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|Finding Farm-to-Table on Molokai|
|Written by Ann Shepphird|
At first glance, the Hawaiian island of Molokai may not appear to have all that much to offer the farm-to-table foodie. There are only a smattering of restaurants in the main town of Kaunakakai, and two of the best feature burgers and pizza. But, like a lot of things on Molokai, dig a little deeper and you'll find an abundance of fresh local (and, yes, organic) products. For instance, that burger spot, Molokai Burger, has a sign outside stating its meat is sourced from local ranches (and the burger was yummy) and the vegetables topping the pizza at the Molokai Pizza Cafe were incredibly fresh.
The truth is the island has always been an agricultural powerhouse, with its earliest inhabitants farming taro, sweet potatoes and fish ponds more than a century ago. Heck, even the high school mascot is a farmer (above) -- and a read of the local newspaper and signs alongside the road highlights the importance of agriculture (and, as with the other Hawaiian islands, the tussle between proponents of sustainable farming and the presence of Monsanto) to the community. With most accommodations on the island coming with kitchens or kitchenettes, Molokai offers a great chance to take advantage of truly local Hawaiian offerings.
Here are some gems we discovered on a recent trip:
Hotel Molokai: The former Hula Shores Restaurant at the Hotel Molokai (left), long considered the best restaurant on the island, closed two years ago after a fire. Chef Tante Urban of Tante's Island Cuisine recently took over management of the food and beverage operations at the hotel in partnership with a local family and, while they rebuild the restaurant, is offering a grill menu Mondays, Wednesdays and Fridays (when the hotel has its popular Kupuna Night featuring local musicians). The mahi mahi we had there was some of the freshest of our whole trip and Urban recently told the Molokai Dispatch that he plans to work with Molokai food producers, farmers and fishermen to feature local ingredients as much as possible in the reopening of the restaurant.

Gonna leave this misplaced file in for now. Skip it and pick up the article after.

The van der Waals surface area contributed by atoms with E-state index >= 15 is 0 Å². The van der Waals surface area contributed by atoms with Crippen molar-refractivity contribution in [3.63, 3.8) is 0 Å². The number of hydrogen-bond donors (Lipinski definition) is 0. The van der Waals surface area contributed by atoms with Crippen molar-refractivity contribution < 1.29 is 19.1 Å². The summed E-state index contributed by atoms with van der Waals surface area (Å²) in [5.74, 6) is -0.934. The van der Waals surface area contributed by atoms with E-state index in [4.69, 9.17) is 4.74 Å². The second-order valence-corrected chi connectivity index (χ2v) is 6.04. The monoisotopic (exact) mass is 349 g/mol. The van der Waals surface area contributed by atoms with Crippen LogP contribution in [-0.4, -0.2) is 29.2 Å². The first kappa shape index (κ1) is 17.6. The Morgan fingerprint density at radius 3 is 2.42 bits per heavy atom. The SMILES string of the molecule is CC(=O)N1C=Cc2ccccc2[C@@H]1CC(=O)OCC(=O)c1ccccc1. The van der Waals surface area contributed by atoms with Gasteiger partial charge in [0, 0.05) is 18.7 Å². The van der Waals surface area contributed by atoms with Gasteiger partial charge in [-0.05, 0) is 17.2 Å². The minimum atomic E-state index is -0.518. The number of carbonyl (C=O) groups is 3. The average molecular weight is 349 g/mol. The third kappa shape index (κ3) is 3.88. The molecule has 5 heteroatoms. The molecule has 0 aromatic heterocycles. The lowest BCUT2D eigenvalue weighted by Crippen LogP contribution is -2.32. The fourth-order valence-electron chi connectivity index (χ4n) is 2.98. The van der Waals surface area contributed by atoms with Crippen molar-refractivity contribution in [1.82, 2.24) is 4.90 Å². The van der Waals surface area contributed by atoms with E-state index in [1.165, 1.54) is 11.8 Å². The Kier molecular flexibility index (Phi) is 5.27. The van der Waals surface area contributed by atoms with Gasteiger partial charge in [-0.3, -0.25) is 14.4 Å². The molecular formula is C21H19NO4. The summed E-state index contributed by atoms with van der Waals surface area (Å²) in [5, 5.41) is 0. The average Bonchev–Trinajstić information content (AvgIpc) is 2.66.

Farm Tours: A must-visit on the island is the organic Kumu Farms (right), which is known for its papayas, bananas and herbs and has a farm stand open Tuesdays-Fridays, where the lovely Ettie will ply you with more fruit than you know what to do with (especially on Fridays). Their shop has a wonderful array of local products such as honey and a body mist made using their fruit and herbs as well. Other farms available for visits include Purdy's Macadamia Nut Farm, where you can visit with Tuddie Purdy (a true character) and pick up some of his fresh-roasted (no oils or sugar, just very tasty, roasted, healthy) macadamia nuts; Molokai Plumeria, where you can see where they grow the flowers you find on leis throughout the islands; and Coffees of Hawaii, where you can visit the plantation or just stop by the shop and cafe to pick up some locally grown and roasted coffee. Some of their roasts are made from organic beans grown in partnership with Kumu Farms.
Kaunakakai: The main town of Kaunakakai hosts a Saturday morning farmers (and crafts) market and is also the scene of the famous hot bread runs at Kanemitsu Bakery. Other local gems are Kamoi Snack 'n' Go, which serves Hawaii-made Dave's Ice Cream (including one that features Molokai's famous purple sweet potato), and tiny Tiki's Coffee Shack, which offers local Molokai coffee, fresh food and a particularly yummy smoothie made with kale, papaya and mango -- with the kale coming right out of young co-owner Kaua Lester's own garden (our truest garden-to-table find).
If you are visiting the island, also make sure to catch local musician and storyteller Lono (left), who performs at the Paddler's Inn in Kaunakakai on Tuesday nights; as part of the Kupuna Night at the Hotel Molokai on Fridays; and leads workshops, including the annual Uke Ohana ukelele festival, at Pu'u O Hoku Ranch, a biodynamic ranch, farm and retreat center on the east side of the island. Also in Kaunakakai is Kalele Bookstore & Divine Expressions, which offers local arts and gifts (at a variety of price points) in addition to books. Owner Teri Waros is a great resource on how to get the most out of what you're looking for on your visit to Molokai, including how to have a box of organic produce ready for you when you arrive (see #9 on her travel tips page).